So John came home on Friday, and some semblance of normal life is being resumed here at Grillou. The last couple of weeks have left their scars, though - and I don't mean the one in his brain.
Rewinding a week or so, it was slowly becoming clear to both of us that being a patient in a world-class (so I'm told) neurosurgery centre is not entirely a good thing if it turns out that you actually have no need for surgery. The boss doctor and his trail of young white-coated accolytes spent some ten days doing scan after scan to try and find whatever 'anomaly' in John's brain had caused his haemorrhage; meanwhile, his blood pressure hovered at a scarily high level. "Isn't it possible," I ventured to suggest to Le Professeur, "that the hypertension might actually be the cause of the bleed?". "Bof!" said Le Prof, before going on to tell me that the haemorrhage was in completely the wrong place for that to be the case.
Now maybe I'm cynical (moi?) but I can't help thinking that hypertension is probably - well, rather boring if you're a neurosurgeon. Neurosurgeons like opening up brains and performing complex manoeuvres inside them; they like working at the cutting (!) edge and saving lives against all the odds. It's glamorous, rather chic and right up there in the highest echelons of the profession. Hypertension, on the other hand, requires medical rather than surgical intervention -and we all know what surgeons think about medics. In a nutshell, John was stuck in the middle of a load of hospital politicking.
I remained unconvinced by Le Prof's scepticism, and we entered into what became une vraie bataille to get another diagnosis. John was feeling more and more unhappy and unsafe as he was fast losing confidence both in his doctors and in the nursing team, whose treatment at times bordered on maltreatment. Finally, halfway through last week, he spent 36 hours under the auspices of the cardiovascular unit, where we encountered - yes, a team of human beings. The difference was absolutely startling; suddenly, he was being seen as a person, not just a body part. His straight-talking cardiologist was somewhat taken aback to discover that nobody had so far done blood tests or even taken a history, and that John's blood pressure had been allowed to remain at its very high level for 10 days (and even more taken aback to find that several days' readings were absent from his dossier). She swung into action there and then, and finally things started to move.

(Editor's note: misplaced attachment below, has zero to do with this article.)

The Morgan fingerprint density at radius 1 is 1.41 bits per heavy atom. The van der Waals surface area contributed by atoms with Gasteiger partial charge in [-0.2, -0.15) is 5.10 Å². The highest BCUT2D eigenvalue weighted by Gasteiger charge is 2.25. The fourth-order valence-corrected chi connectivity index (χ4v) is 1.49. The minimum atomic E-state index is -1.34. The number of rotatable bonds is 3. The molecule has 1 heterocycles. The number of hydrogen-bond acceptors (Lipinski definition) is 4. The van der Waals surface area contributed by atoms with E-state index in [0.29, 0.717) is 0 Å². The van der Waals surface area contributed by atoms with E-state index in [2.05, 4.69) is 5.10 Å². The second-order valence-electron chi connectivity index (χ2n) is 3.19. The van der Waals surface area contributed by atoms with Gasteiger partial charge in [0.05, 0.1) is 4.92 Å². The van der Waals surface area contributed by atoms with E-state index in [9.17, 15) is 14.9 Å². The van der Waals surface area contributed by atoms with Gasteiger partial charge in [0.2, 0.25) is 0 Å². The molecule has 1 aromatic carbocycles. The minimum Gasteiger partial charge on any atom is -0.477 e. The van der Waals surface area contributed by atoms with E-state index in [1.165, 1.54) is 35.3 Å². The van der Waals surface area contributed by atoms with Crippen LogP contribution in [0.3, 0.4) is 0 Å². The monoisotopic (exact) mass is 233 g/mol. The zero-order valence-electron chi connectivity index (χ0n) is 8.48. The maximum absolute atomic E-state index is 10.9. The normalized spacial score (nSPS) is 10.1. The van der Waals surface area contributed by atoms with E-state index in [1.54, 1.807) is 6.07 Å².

After a battery of tests, John has in fact come out as an extraordinarily healthy person (the cardiologist nearly fell off her chair when she saw how low his cholesterol count was - but then this is south-west France, the spiritual home of duck and goose fat!) ... except for his errant hypertension, which so far as she is concerned was the undoubted cause of the bleed. There's no obvious cause, which means it's quite probably a simple quirk of genetics; hypertension of this kind has no symptoms, and is apparently known as the 'silent killer' for that reason. We're neither of us doctor types, so it simply hadn't ever been picked up (though we've since discovered that it was already 'in the family'). Anyway, after another 24 hours back in neurosurgery hell, John was discharged with nothing but bad grace, a pack of scan pictures and a prescription for a hefty cocktail of drugs for a quick-and-dirty reduction in his blood pressure.
The positives: most importantly, he survived, with, it seems, minimal damage. The odds on this were not what you'd call great. His French has improved, thanks to endless conversations with his room-mate, a patois-speaking farmer from St Gaudens (and it now has a bit of an Occitan twang!); he's been prise en charge by an excellent, honest and above all human team of medics that he trusts; his blood pressure has already started to drop ... and he's stopped snoring! I in my turn have learned that I can negotiate, advocate and do battle in my second language; I've found my way around a previously unfamiliar system; I've met some great people at the hospital, including the daughter and son-in-law of John's room-mate, who are professional foster parents and co-incidentally live in the next village to us; and I've had some ideas for a future project of my therapy association. The negatives: well, you've read about most of them. Time to move on.